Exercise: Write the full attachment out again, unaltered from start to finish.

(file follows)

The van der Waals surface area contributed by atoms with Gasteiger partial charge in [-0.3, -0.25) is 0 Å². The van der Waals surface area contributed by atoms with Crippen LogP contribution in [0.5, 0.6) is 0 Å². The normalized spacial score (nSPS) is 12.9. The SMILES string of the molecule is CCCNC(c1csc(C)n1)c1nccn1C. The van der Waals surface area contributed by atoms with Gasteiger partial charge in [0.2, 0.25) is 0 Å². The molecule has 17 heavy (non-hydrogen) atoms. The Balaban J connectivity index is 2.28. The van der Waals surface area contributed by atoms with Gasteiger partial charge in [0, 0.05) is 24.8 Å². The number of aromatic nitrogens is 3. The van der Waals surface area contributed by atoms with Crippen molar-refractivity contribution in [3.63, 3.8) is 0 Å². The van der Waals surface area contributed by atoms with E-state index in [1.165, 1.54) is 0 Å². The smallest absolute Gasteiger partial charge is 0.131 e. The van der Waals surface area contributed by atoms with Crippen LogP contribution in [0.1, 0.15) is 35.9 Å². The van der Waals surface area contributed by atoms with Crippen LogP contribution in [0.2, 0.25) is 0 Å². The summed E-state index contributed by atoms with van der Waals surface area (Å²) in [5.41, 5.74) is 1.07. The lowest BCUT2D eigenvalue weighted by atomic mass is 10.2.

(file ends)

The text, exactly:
The van der Waals surface area contributed by atoms with Gasteiger partial charge in [-0.3, -0.25) is 0 Å². The van der Waals surface area contributed by atoms with Crippen LogP contribution in [0.5, 0.6) is 0 Å². The normalized spacial score (nSPS) is 12.9. The SMILES string of the molecule is CCCNC(c1csc(C)n1)c1nccn1C. The van der Waals surface area contributed by atoms with Gasteiger partial charge in [0.2, 0.25) is 0 Å². The molecule has 17 heavy (non-hydrogen) atoms. The Balaban J connectivity index is 2.28. The van der Waals surface area contributed by atoms with Gasteiger partial charge in [0, 0.05) is 24.8 Å². The number of aromatic nitrogens is 3. The van der Waals surface area contributed by atoms with Crippen molar-refractivity contribution in [3.63, 3.8) is 0 Å². The van der Waals surface area contributed by atoms with E-state index in [1.165, 1.54) is 0 Å². The smallest absolute Gasteiger partial charge is 0.131 e. The van der Waals surface area contributed by atoms with Crippen LogP contribution in [0.1, 0.15) is 35.9 Å². The van der Waals surface area contributed by atoms with Crippen LogP contribution in [0.2, 0.25) is 0 Å². The summed E-state index contributed by atoms with van der Waals surface area (Å²) in [5.41, 5.74) is 1.07. The lowest BCUT2D eigenvalue weighted by atomic mass is 10.2.